Brussel sprouts are reputed to come from Belgium as the name suggests; but wherever they actually originated, they came from somewhere in northern Europe. They are not well liked by children, who frequently push them around their plates and find the taste and smell obnoxious. This smell can be avoided if you only boil them for the recommended 7 minutes, so that all the nutrients are preserved and you get the full benefit of them. They look like little cabbages and are clearly related to them, and cauliflower, but they are also related to carrots and radishes, including mooli.
   These little cabbages are extremely good for our health and may prevent many types of cancer including breast, colon, prostate, ovarian, urinary bladder and cancer of the lungs. They also help to prevent heart diseases and have anti-inflammatory properties as well as being having antioxidant qualities. They are chock full of vitamins and minerals and high in folic acid, so good if you are pregnant as the folic acid they contain helps in assisting a normal delivery and the formation of bones. Vitamin B12 helps in forming red blood cells too and can help lower the risk of heart disease. It also stimulates the immune system and flushes uric acid from the body so is good for gout sufferers.
  Brussel sprouts also contain Vitamin C – more than in oranges and lemons, but not as much as in peppers and spinach. This aids the body’s absorption of calcium and iron, so is good for the bones and blood. It also helps in the healing of wounds. They are a good food to eat if you are recovering from an illness as they provide the body with many of the nutrients it needs. They are a diuretic too and rich in potassium, which helps the heart function normally as well as the nervous system and builds muscle mass. The dietary fibre they contain prevents constipation and so the formation of piles. They stimulate the detoxifiers in the liver and promote general good health.
Pakistani Brussel
  Thomas Jefferson has been credited with introducing them to the US as he took seeds from Paris to Virginia in 1821. Now they frequently appear with the Thanksgiving turkey, cranberry sauce and pumpkin pie.
  The problem with Brussel sprouts is that children tend not to like the taste, but you can disguise this in several ways. When you cook Brussel sprouts you should trim any discoloured leaves and cut a cross in the stem so that they cook evenly and quickly. Bring water to boil and then add the sprouts and cook for 7 minutes. You can bake chestnuts in the oven, cut a slit in each shell first and heat the oven to 200degrees C, for 45 minutes. Then allow them to cool and shell them. Melt 25 gr of butter in a pan and toss the cooked sprouts and chestnuts in it. You can also fry bacon and add this too, tossing the sprouts and chestnuts in the fat.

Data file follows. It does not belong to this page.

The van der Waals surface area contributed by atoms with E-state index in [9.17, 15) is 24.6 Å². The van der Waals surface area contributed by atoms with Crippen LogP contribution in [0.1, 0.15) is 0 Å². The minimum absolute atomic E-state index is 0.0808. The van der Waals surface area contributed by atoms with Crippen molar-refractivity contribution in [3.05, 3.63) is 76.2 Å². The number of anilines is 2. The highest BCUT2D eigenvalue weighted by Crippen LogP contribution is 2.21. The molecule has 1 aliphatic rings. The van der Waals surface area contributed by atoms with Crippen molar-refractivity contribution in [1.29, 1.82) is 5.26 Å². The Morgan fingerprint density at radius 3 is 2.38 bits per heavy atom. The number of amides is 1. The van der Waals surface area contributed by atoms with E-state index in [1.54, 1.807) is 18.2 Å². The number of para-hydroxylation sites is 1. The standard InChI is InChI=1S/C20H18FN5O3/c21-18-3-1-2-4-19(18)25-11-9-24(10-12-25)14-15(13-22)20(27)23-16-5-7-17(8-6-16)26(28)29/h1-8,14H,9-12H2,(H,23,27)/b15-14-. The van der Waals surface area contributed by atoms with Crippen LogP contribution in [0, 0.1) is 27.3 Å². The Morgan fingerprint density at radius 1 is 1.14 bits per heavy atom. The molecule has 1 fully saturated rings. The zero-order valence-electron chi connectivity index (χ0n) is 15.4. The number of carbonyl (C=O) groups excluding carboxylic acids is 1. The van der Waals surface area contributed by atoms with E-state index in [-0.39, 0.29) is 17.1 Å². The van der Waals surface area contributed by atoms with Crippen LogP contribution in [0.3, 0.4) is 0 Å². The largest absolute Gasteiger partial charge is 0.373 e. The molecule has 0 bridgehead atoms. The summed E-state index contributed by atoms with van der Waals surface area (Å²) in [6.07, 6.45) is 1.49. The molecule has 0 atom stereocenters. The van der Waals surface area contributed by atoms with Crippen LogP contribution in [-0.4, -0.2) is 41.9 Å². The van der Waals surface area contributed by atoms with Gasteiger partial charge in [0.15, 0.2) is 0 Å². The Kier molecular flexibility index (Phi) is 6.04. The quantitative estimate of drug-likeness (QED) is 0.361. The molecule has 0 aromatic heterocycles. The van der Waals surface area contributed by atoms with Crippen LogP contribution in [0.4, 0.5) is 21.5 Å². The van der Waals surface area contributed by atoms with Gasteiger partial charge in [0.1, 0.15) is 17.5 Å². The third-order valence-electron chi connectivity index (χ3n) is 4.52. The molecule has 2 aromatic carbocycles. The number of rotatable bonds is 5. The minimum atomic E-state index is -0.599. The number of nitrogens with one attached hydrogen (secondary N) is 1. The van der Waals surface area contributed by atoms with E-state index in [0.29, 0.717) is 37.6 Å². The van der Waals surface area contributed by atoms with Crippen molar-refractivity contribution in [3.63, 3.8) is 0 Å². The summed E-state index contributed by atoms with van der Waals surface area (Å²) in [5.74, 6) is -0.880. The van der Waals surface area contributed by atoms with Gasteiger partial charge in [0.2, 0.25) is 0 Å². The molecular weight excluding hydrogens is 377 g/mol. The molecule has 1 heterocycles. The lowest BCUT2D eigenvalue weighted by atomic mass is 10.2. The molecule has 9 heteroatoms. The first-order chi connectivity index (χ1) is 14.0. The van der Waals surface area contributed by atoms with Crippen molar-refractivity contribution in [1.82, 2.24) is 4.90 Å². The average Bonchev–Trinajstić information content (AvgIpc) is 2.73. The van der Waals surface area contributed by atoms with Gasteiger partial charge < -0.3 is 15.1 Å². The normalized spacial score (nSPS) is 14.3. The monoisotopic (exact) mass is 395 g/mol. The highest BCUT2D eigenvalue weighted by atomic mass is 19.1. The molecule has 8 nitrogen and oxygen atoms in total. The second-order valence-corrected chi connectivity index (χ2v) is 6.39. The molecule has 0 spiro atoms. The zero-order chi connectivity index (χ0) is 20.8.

The 2 recipes below are intended to show how you can disguise the sprouts to encourage children to eat them (and those recalcitrant adults you know too).

1½ lbs Brussel sprouts, trimmed and stems cut with cross
1 lb tomatoes, peeled and roughly chopped
2 green peppers, sliced
1 sprig fresh rosemary / 1 tsp dried
1 tsp oregano fresh / ½  dried
1 onion, thinly sliced
2 cloves garlic, finely chopped
2 tbsp olive oil or other oil for frying

Cook the sprouts as described above. While they are boiling or steaming (8 minutes) heat the oil and fry the onions, garlic and peppers for about 10 minutes. Add the herbs, freshly ground black pepper and salt, tomatoes and sprouts and heat through. Serve immediately,

1½ lbs Brussel sprouts, trimmed and a x cut in stems
2 hard boiled eggs, finely chopped
2 oz butter
2 oz fresh white breadcrumbs
2 tbsps fresh parsley, finely chopped

Boil Brussel sprouts as above and transfer them to a heated serving dish.
Melt the butter and coat the breadcrumbs in it, stirring all the time until they become golden brown. Sprinkle the parsley and eggs on the sprouts and top with the breadcrumbs. Serve.
These have Taste and are a Treat.

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